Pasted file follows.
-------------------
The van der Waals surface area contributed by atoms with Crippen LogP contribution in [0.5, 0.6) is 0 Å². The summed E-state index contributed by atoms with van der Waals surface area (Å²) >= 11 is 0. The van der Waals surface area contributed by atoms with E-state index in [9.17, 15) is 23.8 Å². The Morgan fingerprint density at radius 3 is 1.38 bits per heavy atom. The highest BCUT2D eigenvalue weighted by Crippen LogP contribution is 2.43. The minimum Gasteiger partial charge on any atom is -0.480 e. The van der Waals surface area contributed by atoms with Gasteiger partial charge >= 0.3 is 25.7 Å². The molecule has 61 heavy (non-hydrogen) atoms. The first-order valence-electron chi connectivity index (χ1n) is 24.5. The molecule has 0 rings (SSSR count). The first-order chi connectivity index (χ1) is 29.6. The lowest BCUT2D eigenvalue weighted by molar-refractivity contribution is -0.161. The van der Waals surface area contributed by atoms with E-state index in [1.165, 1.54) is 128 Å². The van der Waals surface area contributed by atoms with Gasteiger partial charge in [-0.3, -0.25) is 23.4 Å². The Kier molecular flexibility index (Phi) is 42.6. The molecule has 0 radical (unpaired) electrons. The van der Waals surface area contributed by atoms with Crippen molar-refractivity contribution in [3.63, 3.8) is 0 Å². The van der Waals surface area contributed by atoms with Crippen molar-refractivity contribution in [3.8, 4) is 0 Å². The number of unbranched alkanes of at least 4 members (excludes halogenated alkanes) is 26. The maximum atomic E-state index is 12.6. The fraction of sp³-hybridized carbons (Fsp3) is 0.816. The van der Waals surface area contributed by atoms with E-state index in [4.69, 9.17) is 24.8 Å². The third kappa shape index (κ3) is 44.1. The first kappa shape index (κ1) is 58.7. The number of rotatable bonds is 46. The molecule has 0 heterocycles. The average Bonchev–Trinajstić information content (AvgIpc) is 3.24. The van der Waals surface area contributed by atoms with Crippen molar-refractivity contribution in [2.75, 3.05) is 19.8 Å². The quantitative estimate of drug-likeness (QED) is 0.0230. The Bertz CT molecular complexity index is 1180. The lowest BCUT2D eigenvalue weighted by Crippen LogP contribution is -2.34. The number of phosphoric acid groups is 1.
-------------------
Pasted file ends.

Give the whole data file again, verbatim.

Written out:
The van der Waals surface area contributed by atoms with Crippen LogP contribution in [0.5, 0.6) is 0 Å². The summed E-state index contributed by atoms with van der Waals surface area (Å²) >= 11 is 0. The van der Waals surface area contributed by atoms with E-state index in [9.17, 15) is 23.8 Å². The Morgan fingerprint density at radius 3 is 1.38 bits per heavy atom. The highest BCUT2D eigenvalue weighted by Crippen LogP contribution is 2.43. The minimum Gasteiger partial charge on any atom is -0.480 e. The van der Waals surface area contributed by atoms with Gasteiger partial charge >= 0.3 is 25.7 Å². The molecule has 61 heavy (non-hydrogen) atoms. The first-order valence-electron chi connectivity index (χ1n) is 24.5. The molecule has 0 rings (SSSR count). The first-order chi connectivity index (χ1) is 29.6. The lowest BCUT2D eigenvalue weighted by molar-refractivity contribution is -0.161. The van der Waals surface area contributed by atoms with E-state index in [1.165, 1.54) is 128 Å². The van der Waals surface area contributed by atoms with Gasteiger partial charge in [-0.3, -0.25) is 23.4 Å². The Kier molecular flexibility index (Phi) is 42.6. The molecule has 0 radical (unpaired) electrons. The van der Waals surface area contributed by atoms with Crippen molar-refractivity contribution in [3.63, 3.8) is 0 Å². The van der Waals surface area contributed by atoms with Crippen molar-refractivity contribution in [3.8, 4) is 0 Å². The number of unbranched alkanes of at least 4 members (excludes halogenated alkanes) is 26. The maximum atomic E-state index is 12.6. The fraction of sp³-hybridized carbons (Fsp3) is 0.816. The van der Waals surface area contributed by atoms with E-state index in [4.69, 9.17) is 24.8 Å². The third kappa shape index (κ3) is 44.1. The first kappa shape index (κ1) is 58.7. The number of rotatable bonds is 46. The molecule has 0 heterocycles. The average Bonchev–Trinajstić information content (AvgIpc) is 3.24. The van der Waals surface area contributed by atoms with Crippen molar-refractivity contribution in [2.75, 3.05) is 19.8 Å². The quantitative estimate of drug-likeness (QED) is 0.0230. The Bertz CT molecular complexity index is 1180. The lowest BCUT2D eigenvalue weighted by Crippen LogP contribution is -2.34. The number of phosphoric acid groups is 1.